Three basic participatory rules, the outcome of a series of experimentations (e.g. by Schechner and Punchdrunk Theatre Company [9]), have been formulated through the years. Initially, the audience experiences a runtime situation in a living space. The act is completed provided that it occurs ‘in front of them’ (Schechner, 1994, p.78). The second one is related to the performers’ anticipations. If a performer invites the public to develop active behaviour, he must be prepared for an unpredictable positive or negative attitude both regarding acceptance of the invitation and the spectator’s reaction. Finally, the structure for participation can be established according a kind of ‘game plan’. This is flexible and adaptive to changing situations, and composed by a set of moves, rules and objectives.

Staged performances often involve a set of predefined activities, a type of ‘orchestration’ (Reeves et al., 2005, p.748) to orient smooth guidelines for the experience. Manipulations and effects of the orchestrators usually are formed through an awareness of effective manipulations on other participants. Their manipulations are hidden or effectively disguised to them but meanwhile are perceived by the public in order to sense the nature of the motivations for participating.

In cases that interaction is revealed in front of audiences, as in a stage show, artists’ manipulations and effects are intended to be more or less visible to the audience, with the interface formed by a variety of design strategies. These principles are classified in four categories, ‘secretive, expressive, magical, suspenseful’ (Reeves et al., 2005, p.745). Secretive interfaces keep hidden both manipulations and effects. This method aims at organising the participation moments and protecting the performer from interference of the audiences’ behaviours. Through expressive interfaces both manipulations and effects are revealed enabling the audience to learn by spectating and prepare themselves for their actions. The category of magical interfaces reveals the effects while the manipulations that caused them are kept hidden. Finally, suspenseful interfaces make apparent manipulations but keeps effects covered until the public takes its turn (Fig. 3).

Figure 3: Design principals for spectators’ experience. (Retrieved from ‘Designing the spectator experience’, Proceedings of the SIGCHI conference on Human factors in computing systems)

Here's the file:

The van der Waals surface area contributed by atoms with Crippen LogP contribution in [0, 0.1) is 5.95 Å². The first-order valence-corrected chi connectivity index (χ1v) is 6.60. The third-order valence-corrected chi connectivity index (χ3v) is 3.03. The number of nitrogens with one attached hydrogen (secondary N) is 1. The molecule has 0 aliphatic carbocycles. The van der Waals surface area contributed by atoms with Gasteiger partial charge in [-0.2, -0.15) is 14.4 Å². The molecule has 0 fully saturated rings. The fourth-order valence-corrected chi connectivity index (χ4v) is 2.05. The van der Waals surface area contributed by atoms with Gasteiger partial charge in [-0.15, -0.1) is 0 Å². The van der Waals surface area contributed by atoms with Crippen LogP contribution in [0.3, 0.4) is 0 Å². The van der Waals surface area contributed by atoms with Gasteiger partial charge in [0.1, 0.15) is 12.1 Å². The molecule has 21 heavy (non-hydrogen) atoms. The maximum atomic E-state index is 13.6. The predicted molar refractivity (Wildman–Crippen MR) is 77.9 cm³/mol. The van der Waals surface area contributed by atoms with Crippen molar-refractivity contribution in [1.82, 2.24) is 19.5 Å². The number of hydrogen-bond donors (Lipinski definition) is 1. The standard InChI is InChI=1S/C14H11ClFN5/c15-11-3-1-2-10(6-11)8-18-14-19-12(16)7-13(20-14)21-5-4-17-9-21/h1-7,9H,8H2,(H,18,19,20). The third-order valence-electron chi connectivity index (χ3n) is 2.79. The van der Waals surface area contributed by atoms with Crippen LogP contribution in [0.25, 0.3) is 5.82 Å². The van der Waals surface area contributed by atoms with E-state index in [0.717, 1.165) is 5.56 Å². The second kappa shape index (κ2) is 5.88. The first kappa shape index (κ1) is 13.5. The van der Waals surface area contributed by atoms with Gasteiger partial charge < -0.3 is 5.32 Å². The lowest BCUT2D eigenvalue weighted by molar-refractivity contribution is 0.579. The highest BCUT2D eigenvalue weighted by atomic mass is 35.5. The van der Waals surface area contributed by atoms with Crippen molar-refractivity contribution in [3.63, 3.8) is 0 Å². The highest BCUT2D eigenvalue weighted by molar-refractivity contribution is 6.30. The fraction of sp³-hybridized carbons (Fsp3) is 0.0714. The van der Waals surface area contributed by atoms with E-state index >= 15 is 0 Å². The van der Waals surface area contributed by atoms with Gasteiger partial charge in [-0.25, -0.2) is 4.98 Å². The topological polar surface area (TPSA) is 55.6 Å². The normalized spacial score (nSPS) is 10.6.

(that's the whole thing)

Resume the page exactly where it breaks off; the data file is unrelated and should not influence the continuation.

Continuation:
Through analysis of these manipulations, the links between reactive or interactive systems and what Schchner calls ‘orthodox’ approaches to performance (Schechner, 1994, p.72) are detected. In orthodox theatrical performances, the creative circle is closed by a performer-audience system which discourages participation. The audience is excluded from the staged world, remaining in the position of observer. Additionally, ‘whatever happens on stage is already known by the actors’ (Schechner, 1994, p.72). Thus, the event is a linear or arranged process where the parameter of unexpected behaviour is minimised. For these reasons stage directors, architects, interaction designers, choreographers and performers face continual challenges related to the space, motion, interface and digital technology.

A deeper understanding of spectators’ participatory experience in interactive performances is identified by the qualities [10] of the audience’s engagement in the performance. Constitutive qualities (e.g. presential [11] and topological [12] messages) or are relevant to the connection between the participants and performance. Heterogeneous cultural and social backgrounds are reflected as they emerge through the interactions (Cerratto-Pargman, Rossitto and Barkhuus, 2014, pp.612-613). The Epistemic qualities (e.g. value-laden [13] or dramaturgical [14] messages) are referred to that audience members who come to know more about the world, about themselves and the others via observation and own embodied experiences during the spectacle (Cerratto-Pargman, Rossitto and Barkhuus, 2014, p.613). Critical qualities (e.g. social-political [15] and metacritical [16] messages) are related to the performance’s understanding and the way that values, norms, claims, hidden forces, norms, or power relationship are disclosed (Cerratto-Pargman, Rossitto and Barkhuus, 2014, pp.613-614). These qualities reveal parameters of audience participation that could be turned on though manipulations during a performance.

In Locus, some form of spectators’ introduction seems to be crucial, although ideally their freedom should be unlimited. Approaches that would help the audience members become aware of how they might participate intentionally, would be notification of the potential for interaction and probably the behaviours aggregating, by tracking individuals as groups, for ease of recognition by the system.